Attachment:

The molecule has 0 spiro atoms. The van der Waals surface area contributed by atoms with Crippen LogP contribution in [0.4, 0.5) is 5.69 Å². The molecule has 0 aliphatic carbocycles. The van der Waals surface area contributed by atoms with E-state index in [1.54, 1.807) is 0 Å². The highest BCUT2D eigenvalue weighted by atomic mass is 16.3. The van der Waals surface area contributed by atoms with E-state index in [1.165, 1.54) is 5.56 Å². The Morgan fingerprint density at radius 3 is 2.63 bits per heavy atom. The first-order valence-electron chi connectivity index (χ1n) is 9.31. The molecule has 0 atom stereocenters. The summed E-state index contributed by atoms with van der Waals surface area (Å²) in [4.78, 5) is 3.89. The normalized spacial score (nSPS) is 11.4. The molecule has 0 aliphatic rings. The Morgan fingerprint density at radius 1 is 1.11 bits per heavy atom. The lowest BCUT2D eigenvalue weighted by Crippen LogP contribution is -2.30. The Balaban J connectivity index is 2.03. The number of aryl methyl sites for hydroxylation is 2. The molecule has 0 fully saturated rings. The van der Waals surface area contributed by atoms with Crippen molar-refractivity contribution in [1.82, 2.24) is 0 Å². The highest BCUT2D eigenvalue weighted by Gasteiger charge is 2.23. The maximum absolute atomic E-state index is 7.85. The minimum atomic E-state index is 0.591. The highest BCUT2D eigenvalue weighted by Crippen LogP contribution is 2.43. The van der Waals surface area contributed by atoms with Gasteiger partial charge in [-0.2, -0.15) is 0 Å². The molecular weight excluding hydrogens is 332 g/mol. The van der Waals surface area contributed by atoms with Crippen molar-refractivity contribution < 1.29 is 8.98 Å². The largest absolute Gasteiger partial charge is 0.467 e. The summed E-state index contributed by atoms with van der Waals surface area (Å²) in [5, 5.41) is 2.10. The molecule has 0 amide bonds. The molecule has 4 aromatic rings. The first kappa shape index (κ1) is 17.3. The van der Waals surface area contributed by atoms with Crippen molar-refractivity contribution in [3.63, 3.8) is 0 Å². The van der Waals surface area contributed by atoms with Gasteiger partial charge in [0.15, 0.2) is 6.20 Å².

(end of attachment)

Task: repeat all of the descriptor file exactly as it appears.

The molecule has 0 spiro atoms. The van der Waals surface area contributed by atoms with Crippen LogP contribution in [0.4, 0.5) is 5.69 Å². The molecule has 0 aliphatic carbocycles. The van der Waals surface area contributed by atoms with E-state index in [1.54, 1.807) is 0 Å². The highest BCUT2D eigenvalue weighted by atomic mass is 16.3. The van der Waals surface area contributed by atoms with E-state index in [1.165, 1.54) is 5.56 Å². The Morgan fingerprint density at radius 3 is 2.63 bits per heavy atom. The first-order valence-electron chi connectivity index (χ1n) is 9.31. The molecule has 0 atom stereocenters. The summed E-state index contributed by atoms with van der Waals surface area (Å²) in [4.78, 5) is 3.89. The normalized spacial score (nSPS) is 11.4. The molecule has 0 aliphatic rings. The Morgan fingerprint density at radius 1 is 1.11 bits per heavy atom. The lowest BCUT2D eigenvalue weighted by Crippen LogP contribution is -2.30. The Balaban J connectivity index is 2.03. The number of aryl methyl sites for hydroxylation is 2. The molecule has 0 fully saturated rings. The van der Waals surface area contributed by atoms with Crippen molar-refractivity contribution in [1.82, 2.24) is 0 Å². The highest BCUT2D eigenvalue weighted by Gasteiger charge is 2.23. The maximum absolute atomic E-state index is 7.85. The minimum atomic E-state index is 0.591. The highest BCUT2D eigenvalue weighted by Crippen LogP contribution is 2.43. The van der Waals surface area contributed by atoms with Gasteiger partial charge in [-0.2, -0.15) is 0 Å². The molecular weight excluding hydrogens is 332 g/mol. The van der Waals surface area contributed by atoms with Crippen molar-refractivity contribution < 1.29 is 8.98 Å². The largest absolute Gasteiger partial charge is 0.467 e. The summed E-state index contributed by atoms with van der Waals surface area (Å²) in [5, 5.41) is 2.10. The molecule has 0 amide bonds. The molecule has 4 aromatic rings. The first kappa shape index (κ1) is 17.3. The van der Waals surface area contributed by atoms with Crippen molar-refractivity contribution in [3.63, 3.8) is 0 Å². The van der Waals surface area contributed by atoms with Gasteiger partial charge in [0.15, 0.2) is 6.20 Å².